Genetic testing for the presence of these genes is available. And we should note that if you have one of the two genes you are at risk for celiac disease, it does not necessarily mean that you have the disease.
If you have a parent, sibling, or child who has the disease, you are more likely to have it. And, if you have the disease, about 5-10% of your blood relatives are likely to have it. People who have a different autoimmune disease—for example type 1 diabetes and thyroid disease—are also at risk for celiac disease.
Common Symptoms Of Celiac Disease
The presentation of celiac disease takes on many forms. In fact, the disease can trigger over 200 symptoms. And because the appearance of the disease varies widely, it can be hard to diagnose. In fact, about 80% of celiacs are misdiagnosed or undiagnosed.
While some people with celiac disease begin showing symptoms as soon as they start eating gluten— in early childhood—some people with the disease don’t show symptoms until they are adults. The digestive system is usually most impacted by the symptoms of celiac disease, but they can appear in other parts of the body as well.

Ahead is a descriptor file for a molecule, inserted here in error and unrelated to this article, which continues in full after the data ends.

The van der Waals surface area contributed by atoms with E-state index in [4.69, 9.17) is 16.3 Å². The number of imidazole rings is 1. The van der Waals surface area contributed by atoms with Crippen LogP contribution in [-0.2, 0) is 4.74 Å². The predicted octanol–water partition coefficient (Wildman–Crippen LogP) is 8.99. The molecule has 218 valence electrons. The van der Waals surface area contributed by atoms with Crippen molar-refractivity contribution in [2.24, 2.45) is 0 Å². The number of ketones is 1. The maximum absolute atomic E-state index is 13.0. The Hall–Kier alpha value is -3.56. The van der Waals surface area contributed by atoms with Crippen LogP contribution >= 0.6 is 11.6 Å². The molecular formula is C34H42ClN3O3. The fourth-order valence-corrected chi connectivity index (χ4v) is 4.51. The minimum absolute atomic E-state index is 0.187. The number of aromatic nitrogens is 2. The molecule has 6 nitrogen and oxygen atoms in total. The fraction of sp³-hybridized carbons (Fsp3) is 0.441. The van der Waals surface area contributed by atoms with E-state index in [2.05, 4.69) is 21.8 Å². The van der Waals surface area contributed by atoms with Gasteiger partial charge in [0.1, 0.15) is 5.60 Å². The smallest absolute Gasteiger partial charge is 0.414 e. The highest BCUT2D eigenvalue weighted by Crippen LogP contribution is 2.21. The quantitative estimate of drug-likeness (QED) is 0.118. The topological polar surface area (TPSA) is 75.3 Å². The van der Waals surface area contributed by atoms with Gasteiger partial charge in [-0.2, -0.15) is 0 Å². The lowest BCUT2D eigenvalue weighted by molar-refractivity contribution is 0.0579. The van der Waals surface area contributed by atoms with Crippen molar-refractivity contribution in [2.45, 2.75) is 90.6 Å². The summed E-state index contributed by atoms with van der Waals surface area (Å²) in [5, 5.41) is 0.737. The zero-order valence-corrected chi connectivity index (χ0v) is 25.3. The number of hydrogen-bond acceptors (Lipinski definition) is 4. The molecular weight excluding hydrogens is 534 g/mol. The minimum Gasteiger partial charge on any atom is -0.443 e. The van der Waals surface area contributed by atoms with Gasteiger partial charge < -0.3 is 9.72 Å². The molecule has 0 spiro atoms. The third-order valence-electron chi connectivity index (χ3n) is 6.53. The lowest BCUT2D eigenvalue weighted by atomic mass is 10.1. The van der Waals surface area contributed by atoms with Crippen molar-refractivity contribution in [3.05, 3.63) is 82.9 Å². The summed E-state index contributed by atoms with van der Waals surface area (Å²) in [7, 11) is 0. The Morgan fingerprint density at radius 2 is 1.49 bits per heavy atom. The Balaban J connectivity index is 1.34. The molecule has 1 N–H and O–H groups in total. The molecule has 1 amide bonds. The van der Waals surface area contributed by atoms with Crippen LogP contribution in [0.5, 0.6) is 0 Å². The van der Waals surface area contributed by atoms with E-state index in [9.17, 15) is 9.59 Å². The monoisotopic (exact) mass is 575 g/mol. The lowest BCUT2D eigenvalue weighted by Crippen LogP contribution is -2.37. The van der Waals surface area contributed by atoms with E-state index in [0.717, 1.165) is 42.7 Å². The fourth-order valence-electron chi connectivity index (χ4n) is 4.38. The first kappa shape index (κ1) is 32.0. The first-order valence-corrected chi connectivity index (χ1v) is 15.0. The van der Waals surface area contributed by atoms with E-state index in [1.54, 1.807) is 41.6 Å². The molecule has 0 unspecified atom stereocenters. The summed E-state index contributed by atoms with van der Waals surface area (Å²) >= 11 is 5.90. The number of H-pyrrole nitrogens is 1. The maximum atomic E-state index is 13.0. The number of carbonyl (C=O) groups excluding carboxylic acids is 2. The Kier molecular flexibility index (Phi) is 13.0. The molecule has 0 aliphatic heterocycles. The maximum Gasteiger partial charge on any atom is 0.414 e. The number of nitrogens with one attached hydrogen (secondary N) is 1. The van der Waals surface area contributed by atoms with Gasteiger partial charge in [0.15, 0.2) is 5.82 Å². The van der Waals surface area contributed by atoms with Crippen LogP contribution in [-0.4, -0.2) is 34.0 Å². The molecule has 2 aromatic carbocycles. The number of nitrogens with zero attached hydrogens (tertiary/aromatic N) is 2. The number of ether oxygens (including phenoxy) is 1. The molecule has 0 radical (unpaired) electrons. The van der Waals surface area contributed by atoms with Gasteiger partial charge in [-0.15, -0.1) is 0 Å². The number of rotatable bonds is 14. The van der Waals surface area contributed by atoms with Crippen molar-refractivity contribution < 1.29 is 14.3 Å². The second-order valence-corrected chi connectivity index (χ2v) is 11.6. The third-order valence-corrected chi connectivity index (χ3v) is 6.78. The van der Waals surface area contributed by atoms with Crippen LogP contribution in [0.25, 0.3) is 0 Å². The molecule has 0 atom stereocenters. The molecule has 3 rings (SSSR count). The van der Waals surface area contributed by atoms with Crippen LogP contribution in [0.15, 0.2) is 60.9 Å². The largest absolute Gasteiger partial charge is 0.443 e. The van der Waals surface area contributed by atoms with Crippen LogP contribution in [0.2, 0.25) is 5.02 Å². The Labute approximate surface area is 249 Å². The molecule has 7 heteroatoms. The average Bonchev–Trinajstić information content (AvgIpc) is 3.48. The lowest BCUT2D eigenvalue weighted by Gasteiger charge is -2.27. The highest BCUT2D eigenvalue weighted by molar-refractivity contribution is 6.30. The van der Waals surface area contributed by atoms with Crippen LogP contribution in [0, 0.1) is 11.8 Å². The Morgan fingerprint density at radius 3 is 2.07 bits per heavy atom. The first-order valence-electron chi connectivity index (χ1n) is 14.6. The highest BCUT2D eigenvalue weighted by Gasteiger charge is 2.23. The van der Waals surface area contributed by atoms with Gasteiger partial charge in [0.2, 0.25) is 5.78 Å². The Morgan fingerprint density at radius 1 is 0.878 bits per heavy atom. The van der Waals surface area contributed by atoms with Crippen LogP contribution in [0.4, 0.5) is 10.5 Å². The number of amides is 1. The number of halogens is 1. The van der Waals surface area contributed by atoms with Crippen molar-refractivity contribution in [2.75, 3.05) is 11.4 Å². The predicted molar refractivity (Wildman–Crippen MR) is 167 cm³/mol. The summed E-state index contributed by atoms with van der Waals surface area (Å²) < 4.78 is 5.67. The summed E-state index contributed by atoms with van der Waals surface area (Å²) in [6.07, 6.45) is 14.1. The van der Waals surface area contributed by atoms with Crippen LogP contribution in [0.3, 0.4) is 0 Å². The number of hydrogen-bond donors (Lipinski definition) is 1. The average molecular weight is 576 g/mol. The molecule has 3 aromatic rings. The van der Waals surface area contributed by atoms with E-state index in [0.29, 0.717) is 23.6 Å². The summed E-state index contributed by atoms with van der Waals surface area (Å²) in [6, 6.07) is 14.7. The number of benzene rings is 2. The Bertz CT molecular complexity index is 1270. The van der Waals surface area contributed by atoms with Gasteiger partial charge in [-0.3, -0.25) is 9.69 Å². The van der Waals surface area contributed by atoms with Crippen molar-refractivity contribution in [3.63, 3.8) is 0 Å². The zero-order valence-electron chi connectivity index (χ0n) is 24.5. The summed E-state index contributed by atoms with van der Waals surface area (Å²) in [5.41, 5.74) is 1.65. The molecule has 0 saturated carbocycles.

A few of the most common symptoms in children include:
- Pain in and bloating of the abdomen
- Vomiting and nausea
- Abnormal stool
- Weight loss
- ADHD or other learning disabilities
- Frequent diarrhea
- Puberty delay
- Failure to hit growth metrics
- Depression and anxiety
Common symptoms in adults include:
- Weight loss
- Joint paid
- Mouth ulcers
- Irregular periods
- Gas and bloating
- Anxiety and depression
- Skin rashes
- Vomiting and nausea
- Impair cognition
- Migraines or headaches
If you are the first degree relative of someone with celiac (child, parent, sibling), you have a 1 and 10 chance of contracting the disease. Even if you have no symptoms, you should be screened for the disease so that you can adjust your diet if necessary and avoid long-term health consequences.
Who Should Get Tested? How Do They Test?
Because celiac is a hereditary disease that can lead to other autoimmune diseases, the Celiac Disease Foundation recommends that anyone with a sibling, parent, or child who has the disease get tested. Additionally, they recommend that anyone over the age of three who is demonstrating symptoms of the disease should be screened.
There are a variety of blood tests that screen for celiac disease. For the results to be accurate, the person being screened has to have gluten in their diet so that the test can register the presence of the antibodies that respond in a celiac when gluten is in the body.